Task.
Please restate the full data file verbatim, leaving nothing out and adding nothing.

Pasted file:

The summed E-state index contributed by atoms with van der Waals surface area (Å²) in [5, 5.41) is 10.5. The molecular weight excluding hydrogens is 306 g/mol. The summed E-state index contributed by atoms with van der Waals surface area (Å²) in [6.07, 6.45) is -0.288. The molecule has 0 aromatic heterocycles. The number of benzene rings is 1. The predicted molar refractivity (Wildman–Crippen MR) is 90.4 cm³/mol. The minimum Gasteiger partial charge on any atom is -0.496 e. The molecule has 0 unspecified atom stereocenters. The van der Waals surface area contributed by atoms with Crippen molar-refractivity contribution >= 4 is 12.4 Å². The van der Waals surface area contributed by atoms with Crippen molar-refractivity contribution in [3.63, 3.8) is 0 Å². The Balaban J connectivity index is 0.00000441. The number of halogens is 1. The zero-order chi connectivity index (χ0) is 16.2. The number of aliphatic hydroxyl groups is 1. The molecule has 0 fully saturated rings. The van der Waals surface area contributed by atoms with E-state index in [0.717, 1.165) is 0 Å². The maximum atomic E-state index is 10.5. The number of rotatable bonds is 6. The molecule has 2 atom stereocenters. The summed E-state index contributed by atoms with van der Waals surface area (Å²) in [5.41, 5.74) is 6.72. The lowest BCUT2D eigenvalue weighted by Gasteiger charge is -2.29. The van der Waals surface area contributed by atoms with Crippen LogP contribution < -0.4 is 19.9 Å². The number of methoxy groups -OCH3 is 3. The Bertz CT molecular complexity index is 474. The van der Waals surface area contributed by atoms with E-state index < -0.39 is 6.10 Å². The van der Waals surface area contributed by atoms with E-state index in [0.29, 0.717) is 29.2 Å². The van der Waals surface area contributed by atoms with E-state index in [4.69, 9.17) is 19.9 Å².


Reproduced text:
The summed E-state index contributed by atoms with van der Waals surface area (Å²) in [5, 5.41) is 10.5. The molecular weight excluding hydrogens is 306 g/mol. The summed E-state index contributed by atoms with van der Waals surface area (Å²) in [6.07, 6.45) is -0.288. The molecule has 0 aromatic heterocycles. The number of benzene rings is 1. The predicted molar refractivity (Wildman–Crippen MR) is 90.4 cm³/mol. The minimum Gasteiger partial charge on any atom is -0.496 e. The molecule has 0 unspecified atom stereocenters. The van der Waals surface area contributed by atoms with Crippen molar-refractivity contribution >= 4 is 12.4 Å². The van der Waals surface area contributed by atoms with Crippen molar-refractivity contribution in [3.63, 3.8) is 0 Å². The Balaban J connectivity index is 0.00000441. The number of halogens is 1. The zero-order chi connectivity index (χ0) is 16.2. The number of aliphatic hydroxyl groups is 1. The molecule has 0 fully saturated rings. The van der Waals surface area contributed by atoms with E-state index in [0.717, 1.165) is 0 Å². The maximum atomic E-state index is 10.5. The number of rotatable bonds is 6. The molecule has 2 atom stereocenters. The summed E-state index contributed by atoms with van der Waals surface area (Å²) in [5.41, 5.74) is 6.72. The lowest BCUT2D eigenvalue weighted by Gasteiger charge is -2.29. The van der Waals surface area contributed by atoms with Crippen LogP contribution < -0.4 is 19.9 Å². The number of methoxy groups -OCH3 is 3. The Bertz CT molecular complexity index is 474. The van der Waals surface area contributed by atoms with E-state index < -0.39 is 6.10 Å². The van der Waals surface area contributed by atoms with E-state index in [0.29, 0.717) is 29.2 Å². The van der Waals surface area contributed by atoms with E-state index in [4.69, 9.17) is 19.9 Å².